- Two parents and three children are found dead in Utah
- There were no signs of trauma, carbon monoxide or air toxins
- Court documents say cups with liquid were by each of the bodies
- Empty bottles of methadone, cold and flu medication found nearby
Benjamin and Kristi Strack lay dead on their bed. On the floor near them lay the bodies of three of their children, from 11 to 14 years old.
There were no signs of trauma, no indication of toxins in the air. But beside each body there were cups with liquid inside.
These details come from court documents obtained Thursday by CNN related to the deaths of the five Utah family members, documents that hint at a potentially deadly cocktail including the powerful prescription drug methadone.
Based on this evidence and perhaps more, one of the court documents states that one detective on the case "believes the property and evidence described above is evidence of the crime or crimes of homicide."
Authorities in Springville, Utah, acknowledged Thursday that the recently released information has "re-ignited interest" in the investigation into the Stracks, whose bodies were found September 27.
"The various affidavits written so that officers could fully investigate this tragic event seem to have raised additional questions as to the events that occurred that night," the Utah city's public safety department said in a statement.
Chief among those questions: Who is responsible for the deaths? And why did they die?
There are no firm answers yet, though the court documents made public this week do shed some light on what authorities know and believe.
Documents: Empty bottles of methadone, cold and flu meds
One of them describes how a biological son of Kristi Strack and the son's girlfriend noticed the house was unusually quiet that late September evening and that the master bedroom door had been locked.
Once inside, they and eventually police officers came upon the eerie scene. The parents were in their bed, while the children were around it "covered in bedding up to their necks."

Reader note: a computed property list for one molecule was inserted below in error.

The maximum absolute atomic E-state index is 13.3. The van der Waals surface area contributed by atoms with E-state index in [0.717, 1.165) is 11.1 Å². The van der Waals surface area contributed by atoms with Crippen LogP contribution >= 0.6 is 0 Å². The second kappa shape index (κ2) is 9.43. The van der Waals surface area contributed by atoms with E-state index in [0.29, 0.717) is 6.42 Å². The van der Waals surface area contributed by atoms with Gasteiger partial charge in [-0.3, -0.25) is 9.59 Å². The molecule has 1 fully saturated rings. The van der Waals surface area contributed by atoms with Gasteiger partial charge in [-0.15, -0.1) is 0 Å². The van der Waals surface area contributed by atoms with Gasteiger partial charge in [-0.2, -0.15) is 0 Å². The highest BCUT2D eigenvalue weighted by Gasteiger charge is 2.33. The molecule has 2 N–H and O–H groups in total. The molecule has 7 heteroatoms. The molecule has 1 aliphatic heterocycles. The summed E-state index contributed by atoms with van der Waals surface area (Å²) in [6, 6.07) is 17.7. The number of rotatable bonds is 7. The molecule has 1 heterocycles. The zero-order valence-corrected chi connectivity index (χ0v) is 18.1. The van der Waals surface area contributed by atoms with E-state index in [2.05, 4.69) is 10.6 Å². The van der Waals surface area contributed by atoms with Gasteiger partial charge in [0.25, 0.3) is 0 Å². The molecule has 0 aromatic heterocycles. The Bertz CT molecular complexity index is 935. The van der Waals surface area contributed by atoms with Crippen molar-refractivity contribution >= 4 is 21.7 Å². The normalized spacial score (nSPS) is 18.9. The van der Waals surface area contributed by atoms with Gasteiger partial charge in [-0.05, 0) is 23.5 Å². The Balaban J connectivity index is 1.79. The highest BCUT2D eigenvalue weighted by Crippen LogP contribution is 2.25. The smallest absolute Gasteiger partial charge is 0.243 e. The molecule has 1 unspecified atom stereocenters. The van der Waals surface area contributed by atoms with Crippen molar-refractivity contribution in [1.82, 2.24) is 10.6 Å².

"Officers reported there was a red liquid substance coming from the mouth of Kristi Strack," a police detective wrote in an affidavit for one search warrant. "All of the occupants of the home were non-responsive. Next to each of the victims was a cup/drink with a liquid inside."
Detectives fairly quickly concluded the family members' deaths were due to "poisoning," though exactly what killed them hasn't been officially determined. The Springville public safety department said that might not be known until late November, when the state medical examiner is expected to release autopsies.
The fire department has concluded, however, that "there was no carbon monoxide leak" and "no toxic levels of any kind inside the home," according to an affidavit. Everything in the home was found "to be in good working order."
An affidavit for another search warrant, filed in early October, discussed other evidence found in and around the South Springville duplex.
A black bag put in an outside trash can, for instance, contained "10 opened and empty boxes of nighttime cold and flu medication consistent with generic NyQuil" and "two empty boxes of allergy relief medication consistent with generic Benadryl."
Inside the home, authorities found empty bottles of liquid methadone -- a synthetic narcotic used in the treatment of heroin addiction. The methadone bottles had come from a drug treatment clinic, authorities said.
Methadone contributes to nearly 1 in 3 prescription painkiller deaths in the United States, according to Centers for Disease Control and Prevention findings from 2012.
Police: 'Probable ... deaths were not accidental or natural'
The official documents don't point a finger at any person, in particular, who might be behind the deaths.
Yet authorities -- who continue to investigate, including looking intently at things likely a laptop computer and cell phones found at the Strack's home -- believe that the entire thing was intentional.
The court documents note that it wouldn't be normal for the three children -- son Benson Strack,14; daughter Emery Strack, 12; and son Zion Strack, 11 -- to go to sleep inside their parents' bedroom, since they had their own rooms. And a police officer wrote, in one affidavit, that "with the placement of the bodies, it would appear somebody had to position the bodies after they were deceased."
"It is probable that these death(s) were not accidental or natural in any way," the officer added.
In a statement given Thursday to KSTU, another CNN affiliate, relatives of the Strack family said the release of the documents "was shocking to our family and unfortunately it begins to confirm our suspicions."
The statement did not elaborate, beyond adding: "We are upset about this new information and are struggling as we are forced to relive this horrible tragedy."